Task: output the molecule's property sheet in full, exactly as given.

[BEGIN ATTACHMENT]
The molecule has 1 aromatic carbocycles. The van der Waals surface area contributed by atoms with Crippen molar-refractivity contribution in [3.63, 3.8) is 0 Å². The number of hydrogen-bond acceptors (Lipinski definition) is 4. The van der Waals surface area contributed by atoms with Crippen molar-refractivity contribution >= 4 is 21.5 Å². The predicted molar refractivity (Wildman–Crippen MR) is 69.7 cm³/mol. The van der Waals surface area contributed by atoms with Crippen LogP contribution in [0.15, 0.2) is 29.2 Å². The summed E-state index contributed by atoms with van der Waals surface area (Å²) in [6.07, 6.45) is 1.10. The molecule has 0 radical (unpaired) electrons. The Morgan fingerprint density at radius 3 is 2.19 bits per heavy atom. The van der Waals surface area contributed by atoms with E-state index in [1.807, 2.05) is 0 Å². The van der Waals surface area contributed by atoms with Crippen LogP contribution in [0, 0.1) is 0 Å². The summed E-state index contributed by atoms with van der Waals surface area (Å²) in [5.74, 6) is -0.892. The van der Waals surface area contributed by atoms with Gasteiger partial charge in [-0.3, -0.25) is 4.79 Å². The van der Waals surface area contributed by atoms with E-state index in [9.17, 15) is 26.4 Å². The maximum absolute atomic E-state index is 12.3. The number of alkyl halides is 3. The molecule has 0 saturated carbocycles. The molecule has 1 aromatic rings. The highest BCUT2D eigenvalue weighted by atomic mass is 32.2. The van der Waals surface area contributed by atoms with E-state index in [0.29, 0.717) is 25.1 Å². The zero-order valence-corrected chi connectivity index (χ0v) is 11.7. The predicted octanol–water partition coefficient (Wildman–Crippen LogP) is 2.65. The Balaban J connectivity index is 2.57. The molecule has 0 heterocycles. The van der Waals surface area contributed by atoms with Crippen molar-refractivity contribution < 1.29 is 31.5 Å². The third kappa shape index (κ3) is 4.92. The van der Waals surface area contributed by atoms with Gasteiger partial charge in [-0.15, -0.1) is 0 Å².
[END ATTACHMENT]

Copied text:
The molecule has 1 aromatic carbocycles. The van der Waals surface area contributed by atoms with Crippen molar-refractivity contribution in [3.63, 3.8) is 0 Å². The number of hydrogen-bond acceptors (Lipinski definition) is 4. The van der Waals surface area contributed by atoms with Crippen molar-refractivity contribution >= 4 is 21.5 Å². The predicted molar refractivity (Wildman–Crippen MR) is 69.7 cm³/mol. The van der Waals surface area contributed by atoms with Crippen LogP contribution in [0.15, 0.2) is 29.2 Å². The summed E-state index contributed by atoms with van der Waals surface area (Å²) in [6.07, 6.45) is 1.10. The molecule has 0 radical (unpaired) electrons. The Morgan fingerprint density at radius 3 is 2.19 bits per heavy atom. The van der Waals surface area contributed by atoms with E-state index in [1.807, 2.05) is 0 Å². The van der Waals surface area contributed by atoms with Crippen LogP contribution in [0, 0.1) is 0 Å². The summed E-state index contributed by atoms with van der Waals surface area (Å²) in [5.74, 6) is -0.892. The van der Waals surface area contributed by atoms with Gasteiger partial charge in [-0.3, -0.25) is 4.79 Å². The van der Waals surface area contributed by atoms with E-state index in [9.17, 15) is 26.4 Å². The maximum absolute atomic E-state index is 12.3. The number of alkyl halides is 3. The molecule has 0 saturated carbocycles. The molecule has 1 aromatic rings. The highest BCUT2D eigenvalue weighted by atomic mass is 32.2. The van der Waals surface area contributed by atoms with E-state index in [0.29, 0.717) is 25.1 Å². The zero-order valence-corrected chi connectivity index (χ0v) is 11.7. The predicted octanol–water partition coefficient (Wildman–Crippen LogP) is 2.65. The Balaban J connectivity index is 2.57. The molecule has 0 heterocycles. The van der Waals surface area contributed by atoms with Crippen molar-refractivity contribution < 1.29 is 31.5 Å². The third kappa shape index (κ3) is 4.92. The van der Waals surface area contributed by atoms with Gasteiger partial charge in [-0.15, -0.1) is 0 Å².